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By Frank Oliveri

PDN Washington Bureau

WASHINGTON (Pacific Daily News, July 22) - More than a month after the report’s release, a Bush administration official on Wednesday dodged questions about whether the White House supported the findings of the Guam War Claims Review Commission. David Cohen, deputy assistant secretary for Insular Affairs, told the House Resources Committee that he didn’t want to be vague, but that he was instructed not to be too specific.

Cohen also happens to be the son of a Pacific Islander.

His unwillingness to provide any insight caused some frustration, especially on the 60th anniversary of Guam’s liberation from enemy Japanese rule.

The commission was trying to determine whether Chamorros were treated the same as other Pacific islanders whose lands were occupied by the Japanese during World War II.

Later, retired Marine Corps Gen. Ben Blaz, standing up and gesturing to the committee, said: "If we are fellow Americans, the time is now. If we are yours, you should take us as your own. The time has come."

The 85-page report recommends setting aside at least $25 million to compensate the survivors of those who died as a result of Japan's occupation of Guam from 1941-44. It also recommended that:

The compensation would be limited only to an estimated 9,000 Chamorros, who were alive in 1990 and survived the occupation, and their direct survivors. Chamorros affected by the occupation, but who died before 1990, are not eligible.

That total does not include those Chamorros who might have left Guam before 1990, according to the commission’s chairman, Mauricio Tamargo.

About 22,000 Chamorros suffered during the Japanese occupation. More than 1,000 Chamorros were killed.

Blaz, his voice booming at times and choked with emotion, compared the United States’ failure to properly recognize and compensate Chamorros for their loyalty and suffering to "unrequited love."

He said that if the White House and Congress continued to drag on the recognition process, the next time someone asks him to share his experiences they might need to seek him out at Arlington Cemetery.

"I’m 76 years old," he said. "I’m becoming an endangered species."

Cohen said that the Interior, Defense and Justice departments would have to review the report together. He warned that it could take some time. He also said that the administration was already well into planning the 2006 budget, implying that time may be running out to include funding for next year.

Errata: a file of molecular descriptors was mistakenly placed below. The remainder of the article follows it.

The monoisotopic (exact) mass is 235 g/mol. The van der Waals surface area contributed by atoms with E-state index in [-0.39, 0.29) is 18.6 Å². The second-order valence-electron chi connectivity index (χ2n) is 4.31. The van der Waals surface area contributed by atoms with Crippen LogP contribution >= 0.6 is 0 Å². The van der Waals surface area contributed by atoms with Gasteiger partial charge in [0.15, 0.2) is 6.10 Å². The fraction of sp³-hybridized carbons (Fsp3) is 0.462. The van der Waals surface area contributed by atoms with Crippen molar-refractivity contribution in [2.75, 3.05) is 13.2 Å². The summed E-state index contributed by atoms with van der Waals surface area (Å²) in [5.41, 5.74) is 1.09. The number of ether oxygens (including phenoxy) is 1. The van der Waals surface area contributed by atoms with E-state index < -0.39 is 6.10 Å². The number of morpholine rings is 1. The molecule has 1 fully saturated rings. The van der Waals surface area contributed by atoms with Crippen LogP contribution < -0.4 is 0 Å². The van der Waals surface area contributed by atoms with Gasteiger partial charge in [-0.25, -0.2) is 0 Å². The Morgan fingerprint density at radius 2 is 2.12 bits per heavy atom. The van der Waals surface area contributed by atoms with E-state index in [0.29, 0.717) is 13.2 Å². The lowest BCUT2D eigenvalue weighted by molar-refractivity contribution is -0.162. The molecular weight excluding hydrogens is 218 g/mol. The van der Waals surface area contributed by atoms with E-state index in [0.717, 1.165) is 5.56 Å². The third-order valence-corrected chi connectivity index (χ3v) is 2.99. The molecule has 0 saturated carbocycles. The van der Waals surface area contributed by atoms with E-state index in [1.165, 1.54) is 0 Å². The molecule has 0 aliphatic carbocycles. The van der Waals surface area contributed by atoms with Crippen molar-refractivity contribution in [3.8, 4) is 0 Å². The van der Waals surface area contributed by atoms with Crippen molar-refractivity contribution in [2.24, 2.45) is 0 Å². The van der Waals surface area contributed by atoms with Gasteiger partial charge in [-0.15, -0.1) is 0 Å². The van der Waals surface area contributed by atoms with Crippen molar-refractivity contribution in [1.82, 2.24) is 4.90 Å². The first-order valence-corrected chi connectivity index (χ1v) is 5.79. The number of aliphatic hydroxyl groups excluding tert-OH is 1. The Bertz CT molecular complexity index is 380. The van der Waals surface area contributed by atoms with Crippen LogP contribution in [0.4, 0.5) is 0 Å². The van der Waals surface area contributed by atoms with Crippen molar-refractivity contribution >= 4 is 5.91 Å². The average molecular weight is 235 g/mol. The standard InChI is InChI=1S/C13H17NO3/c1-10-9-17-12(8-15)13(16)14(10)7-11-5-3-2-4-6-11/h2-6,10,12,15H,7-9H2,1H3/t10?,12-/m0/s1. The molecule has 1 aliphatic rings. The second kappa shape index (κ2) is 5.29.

"There are many worthy programs competing now for limited federal dollars," he said. "Our intention ... is to ensure that we engage in this discussion with realistic expectations within the context of compelling national priorities and budgetary constraints."

Wednesday’s hearing, broadcast on the Internet, helped bring added attention to the people who have become known as "America’s forgotten wartime wards," said Lieutenant Governor Kaleo S. Moylan, who attended the hearing.

"They will forever be haunted by the memories of a war and will always live with the horror they saw."

The Japanese took control of Guam on December 8, 1941, the day after the surprise attack on Pearl Harbor that drew the United States into the war. During the 32-month occupation, Japanese soldiers tortured and terrorized Chamorros.

"These Chamorro men, women and children -- who were content and peaceful under the authority of the United States -- faced forced labor, torture and other unspeakable acts under the occupying forces until the return of Uncle Sam," Moylan said.

He echoed Blaz’s sentiments, asking lawmakers to act quickly in crafting legislation to address the recommendations of the report.

"I have heard many accounts from our (elders) who wish to move forward and complete the war claims process," he said. "There are many who will never be heard from again.

"Listening to those who remain, I sense the frustration in their voices … because they, too, realize that their hour is near, and even until now the closure of this war claims process remains just beyond their reach."

After World War II, the U.S. government decided Japan did not have to pay reparations to Guamanians but agreed to compensate them from the U.S. Treasury for property, personal injury or death. Residents of other island groups, including the Philippines and the Northern Marianas, were paid reparations by the Japanese.

Although the U.S. government established the Guam Meritorious Claims Act of 1945, Guamanian survivors and their relatives have testified that many compensation payments set up through the program were never made and payments that were made weren’t much.

Survivors have criticized the U.S. government, saying no amount of money will make up for the beatings, forced labor, beheadings, rapes and other atrocities they and their families endured.

"Our burden as an American community was exceptionally heavy," said Guam Delegate Madeleine Bordallo, a member of the Resources Committee. "Our historical injustice in being left out of the key war claims legislation after the war is exceedingly bitter. We have a daunting task to remedy this injustice."

During the hearing, Blaz stressed that recognition was of the greatest importance. He told committee members that he had eight buddies who survived the occupation.

"We talked about" recognition, Blaz said. "But in time, they passed away. I am the only one left."

July 23, 2004

The Associated Press contributed to this report

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